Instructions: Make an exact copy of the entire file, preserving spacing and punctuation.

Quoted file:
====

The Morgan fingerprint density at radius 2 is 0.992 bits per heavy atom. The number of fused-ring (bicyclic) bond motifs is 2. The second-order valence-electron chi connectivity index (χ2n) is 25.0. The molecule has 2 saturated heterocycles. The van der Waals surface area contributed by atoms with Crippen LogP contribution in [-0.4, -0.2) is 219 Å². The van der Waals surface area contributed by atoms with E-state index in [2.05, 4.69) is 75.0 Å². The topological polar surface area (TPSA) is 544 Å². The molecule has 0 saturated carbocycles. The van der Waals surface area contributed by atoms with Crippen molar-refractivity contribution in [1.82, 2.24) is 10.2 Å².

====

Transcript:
The Morgan fingerprint density at radius 2 is 0.992 bits per heavy atom. The number of fused-ring (bicyclic) bond motifs is 2. The second-order valence-electron chi connectivity index (χ2n) is 25.0. The molecule has 2 saturated heterocycles. The van der Waals surface area contributed by atoms with Crippen LogP contribution in [-0.4, -0.2) is 219 Å². The van der Waals surface area contributed by atoms with E-state index in [2.05, 4.69) is 75.0 Å². The topological polar surface area (TPSA) is 544 Å². The molecule has 0 saturated carbocycles. The van der Waals surface area contributed by atoms with Crippen molar-refractivity contribution in [1.82, 2.24) is 10.2 Å².